America’s hospitals are vital to the well-being of many local communities and, indeed, our entire nation. Unfortunately, they are faced with the increasingly difficult task of balancing quality comprehensive care for all patients with the need to invest in advanced medical technologies and systems while maintaining cost-effective operations. When a facility is unable to juggle these complex competing interests, it is forced to close, leaving many communities with an uncertain future. Halting this worrying trend will require a change in policy.
In many communities, access to health care and the presence of health care facilities is an essential part of their overall economic vitality. Rural hospitals provide some of the highest paying jobs available in these areas and are often a major employment engine. These establishments are often the first, second or third employer in their locality, and a study found that 14% of total employment in rural communities is in the health sector.
The secondary economic effects are just as striking. A study by the American Hospital Association found that every dollar spent by a hospital supports $2.30 additional business activity. Not only that, but hospitals also attract businesses and professionals to live and invest in communities. Like a specialist put it: “If a company is looking at where to expand…they look at the school system and the healthcare system and want to have that available to attract and retain their employees.”
With the rapid expansion of remote work following the COVID-19 pandemic, access to healthcare is also an important consideration for those considering relocating to rural areas.
Unfortunately, 59 hospitals closed from 2015 to 2019. The COVID-19 pandemic has exacerbated this concerning trend, with 11 hospitals closing in 2020 only. Many healthcare facilities that were on shaky financial footing before the pandemic were simply unable to cope with the double shock of unexpected personal protective equipment and staffing costs as well as lost revenue from surgeries. elective and outpatient treatments, and have finally reached their indicating breaking point.
Such closures have drained many communities and local governments of their economic engine. According to Carolyn Bruce of the Western Health Alliance after a hospital closes, “the rest of the community — health-wise and economically — can go into a downward spiral of decline.”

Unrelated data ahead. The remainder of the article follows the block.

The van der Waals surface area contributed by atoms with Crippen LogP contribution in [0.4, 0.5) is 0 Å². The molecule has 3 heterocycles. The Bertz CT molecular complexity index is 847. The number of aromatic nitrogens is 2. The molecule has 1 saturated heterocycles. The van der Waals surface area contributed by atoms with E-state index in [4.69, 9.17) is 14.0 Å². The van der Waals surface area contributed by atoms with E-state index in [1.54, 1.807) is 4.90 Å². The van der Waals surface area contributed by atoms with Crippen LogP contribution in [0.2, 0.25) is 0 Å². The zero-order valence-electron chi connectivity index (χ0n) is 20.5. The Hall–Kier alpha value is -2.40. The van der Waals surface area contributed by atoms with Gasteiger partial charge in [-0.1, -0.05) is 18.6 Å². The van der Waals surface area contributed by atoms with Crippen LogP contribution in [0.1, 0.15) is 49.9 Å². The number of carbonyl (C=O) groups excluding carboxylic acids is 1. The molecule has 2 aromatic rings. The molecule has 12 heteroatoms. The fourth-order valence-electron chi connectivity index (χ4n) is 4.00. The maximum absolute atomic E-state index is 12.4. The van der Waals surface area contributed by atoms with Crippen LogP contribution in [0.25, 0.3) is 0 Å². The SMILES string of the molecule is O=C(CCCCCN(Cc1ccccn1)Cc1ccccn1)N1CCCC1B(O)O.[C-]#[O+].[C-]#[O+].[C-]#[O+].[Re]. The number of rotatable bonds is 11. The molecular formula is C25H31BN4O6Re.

Beyond the direct job losses caused by hospital closures, for example, a depressed tax base within the community can put other public sector services such as teachers, police and firefighters at risk. , amplifying the negative effect of these closures.
To avoid further loss of healthcare facilities, many hospitals and healthcare systems are turning to consolidation. Unfortunately, the Federal Trade Commission is actively interfering in this major industry reorganization. The FTC’s opposition is based on its outdated model of “health care contestwhich argues that the consolidation of hospitals and healthcare providers will promote monopolization, reducing competition and increasing costs. Such outmoded notions have no application in today’s health care environment.
More recent analyzes show that most mergers do not impede market competition or negatively affect patient outcomes. Recent legal scholarship argues that for hospitals and healthcare providers, there is “a lack of an empirically grounded and reliable analytical framework related to competition and market power and questions about whether antitrust law is a remedy for the alleged damages. In other words, there is no relevant data to establish that competition between hospitals is negatively affected by this wave of consolidation.
Research by experts from Maryland Agency for Healthcare Research and Quality and IBM Watson Health in 2021, meanwhile, showed that mortality rates in consolidated rural hospitals fell from 9.4% to 5%, demonstrating the importance of hospital mergers in reducing “urban-rural disparities in quality of care”.
Besides, a 2021 study by Charles River Associates found that consolidations reduced hospital operating costs after the merger and led to significant improvements in key indicators of the quality of patient care, including readmission and mortality rates.
In today’s challenging public health environment, hospital consolidations are vital for healthcare providers to provide their patients with the best possible care in the most accessible way. Streamlining processes and costs to expand services and invest in new technologies benefits the American patient. The real risk is not to allow such consolidations but to hinder them, to the detriment of local communities and governments who rely on these facilities as a literal economic lifeline.
Policy makers and regulators must not stand in the way and must enable solutions instead of hindering progress.